Universal Capitulation and No Margin of Safety

The 1929 boom was, in fact, quite a narrow and selective one. It was a boom of the handful of stocks that figured in the daily calculation of the Dow Jones and New York Times indices, and that was why those well-publicized indexes were at record highs. It was also a boom of the most actively traded stocks bearing the names of the most celebrated companies, the stocks mentioned daily by the newspapers and millions of times by the board room habitués – and that was why it was constantly talked about. But it was emphatically not a boom of secondary stocks in which perhaps as many investors were interested.

– John Brooks, Once in Golconda, 1969

The Nifty Fifty appeared to rise up from the ocean; it was as though all of the U.S. but Nebraska had sunk into the sea. The two-tier market really consisted of one tier and a lot of rubble down below. What held the Nifty Fifty up? The same thing that held up tulip-bulb prices long ago in Holland – popular delusions and the madness of crowds. The delusion was that these companies were so good that it didn’t matter what you paid for them; their inexorable growth would bail you out.

– Forbes Magazine, 1977, The Nifty Fifty Revisited

The market is in a two-tier frenzy between the ‘new economy’ stocks and the ‘old economy’ stocks. Anyone who has studied the concept-stock mania of 1968-69, or the ‘Nifty Fifty’ mania of 1972 has to be getting chills here. We’ve seen two-tiered markets before: most prominently in 1929, 1968-69, and 1972. The inconvenient fact is that valuation ultimately matters. That has led to the rather peculiar risk projections that have appeared in this letter in recent months. Trend uniformity helps to postpone that reality, but in the end, there it is. Given current conditions, it is increasingly likely that valuations will begin to matter with a vengeance.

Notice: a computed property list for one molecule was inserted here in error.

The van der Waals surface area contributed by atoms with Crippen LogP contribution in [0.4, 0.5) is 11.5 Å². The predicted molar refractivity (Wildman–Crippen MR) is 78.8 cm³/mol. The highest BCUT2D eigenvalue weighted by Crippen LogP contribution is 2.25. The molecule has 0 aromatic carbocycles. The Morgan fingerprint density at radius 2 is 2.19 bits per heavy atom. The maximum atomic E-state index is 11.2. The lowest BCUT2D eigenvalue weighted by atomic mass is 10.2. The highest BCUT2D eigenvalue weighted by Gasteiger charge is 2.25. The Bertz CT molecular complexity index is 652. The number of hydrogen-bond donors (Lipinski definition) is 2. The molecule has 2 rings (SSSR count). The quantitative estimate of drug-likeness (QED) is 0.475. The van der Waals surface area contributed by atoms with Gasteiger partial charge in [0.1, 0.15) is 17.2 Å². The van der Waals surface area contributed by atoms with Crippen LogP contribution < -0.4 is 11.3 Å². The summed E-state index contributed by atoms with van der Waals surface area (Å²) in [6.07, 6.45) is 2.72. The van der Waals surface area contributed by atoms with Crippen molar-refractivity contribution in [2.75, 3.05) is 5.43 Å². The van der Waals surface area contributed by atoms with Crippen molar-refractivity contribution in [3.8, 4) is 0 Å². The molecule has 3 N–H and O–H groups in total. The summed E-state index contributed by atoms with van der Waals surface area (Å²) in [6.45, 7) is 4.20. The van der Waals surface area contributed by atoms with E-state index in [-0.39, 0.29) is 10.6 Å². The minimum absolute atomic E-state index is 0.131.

– John P. Hussman, Ph.D., March 7, 2000

Based on the valuation measures we find best-correlated with actual subsequent S&P 500 total returns across a century of market cycles, the stock market presently stands at valuation extremes matched only twice in U.S. financial history: the week ended December 31, 2021 (the 2022 peak occurred the next trading day) and the bubble peak in the week ended August 26, 1929. While our investment discipline is to align our outlook with prevailing, observable market conditions, my impression is that investors are presently enjoying the double-top of the most extreme speculative bubble in U.S. financial history.

Present valuation extremes might only be a long-term concern if our measures of market internals were not also divergent and unfavorable here. It seems popular to imagine that “this time is different” – that the economy has entered a new era of permanently high profit margins and credit expansion; that a narrow, selective, two-tier frenzy among large capitalization glamour stocks is enough to carry the market ever higher. History is not friendly to these ideas, but no forecasts are required. Our outlook will change as observable conditions change.

This month’s comment offers an expansive and data-rich dive into profit margins and market composition. The objective is not to argue, or convince, or urge investors to do anything. We share our research, and we ask nothing in return. Still, if there is one suggestion that might be useful to investors here, it is simply to allow the possibility that market conditions will change. Whether your outlook is bullish or bearish, the notion that the current situation is permanent is exactly what will make you suffer.